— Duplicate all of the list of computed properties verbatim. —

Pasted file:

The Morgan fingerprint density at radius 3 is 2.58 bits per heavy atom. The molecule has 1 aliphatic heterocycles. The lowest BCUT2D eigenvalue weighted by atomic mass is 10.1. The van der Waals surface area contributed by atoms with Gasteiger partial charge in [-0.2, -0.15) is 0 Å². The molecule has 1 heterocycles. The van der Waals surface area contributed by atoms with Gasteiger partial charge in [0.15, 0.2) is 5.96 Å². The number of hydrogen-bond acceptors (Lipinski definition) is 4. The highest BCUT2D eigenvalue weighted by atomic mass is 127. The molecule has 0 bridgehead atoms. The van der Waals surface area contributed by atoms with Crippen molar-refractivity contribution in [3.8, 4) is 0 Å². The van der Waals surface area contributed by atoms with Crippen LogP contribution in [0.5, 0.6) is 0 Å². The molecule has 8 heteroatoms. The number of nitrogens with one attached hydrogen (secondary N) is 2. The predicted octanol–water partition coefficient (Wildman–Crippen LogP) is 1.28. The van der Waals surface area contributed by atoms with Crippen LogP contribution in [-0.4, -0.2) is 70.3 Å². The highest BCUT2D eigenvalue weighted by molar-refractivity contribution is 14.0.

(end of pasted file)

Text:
The Morgan fingerprint density at radius 3 is 2.58 bits per heavy atom. The molecule has 1 aliphatic heterocycles. The lowest BCUT2D eigenvalue weighted by atomic mass is 10.1. The van der Waals surface area contributed by atoms with Gasteiger partial charge in [-0.2, -0.15) is 0 Å². The molecule has 1 heterocycles. The van der Waals surface area contributed by atoms with Gasteiger partial charge in [0.15, 0.2) is 5.96 Å². The number of hydrogen-bond acceptors (Lipinski definition) is 4. The highest BCUT2D eigenvalue weighted by atomic mass is 127. The molecule has 0 bridgehead atoms. The van der Waals surface area contributed by atoms with Crippen molar-refractivity contribution in [3.8, 4) is 0 Å². The van der Waals surface area contributed by atoms with Crippen LogP contribution in [0.5, 0.6) is 0 Å². The molecule has 8 heteroatoms. The number of nitrogens with one attached hydrogen (secondary N) is 2. The predicted octanol–water partition coefficient (Wildman–Crippen LogP) is 1.28. The van der Waals surface area contributed by atoms with Crippen LogP contribution in [-0.4, -0.2) is 70.3 Å². The highest BCUT2D eigenvalue weighted by molar-refractivity contribution is 14.0.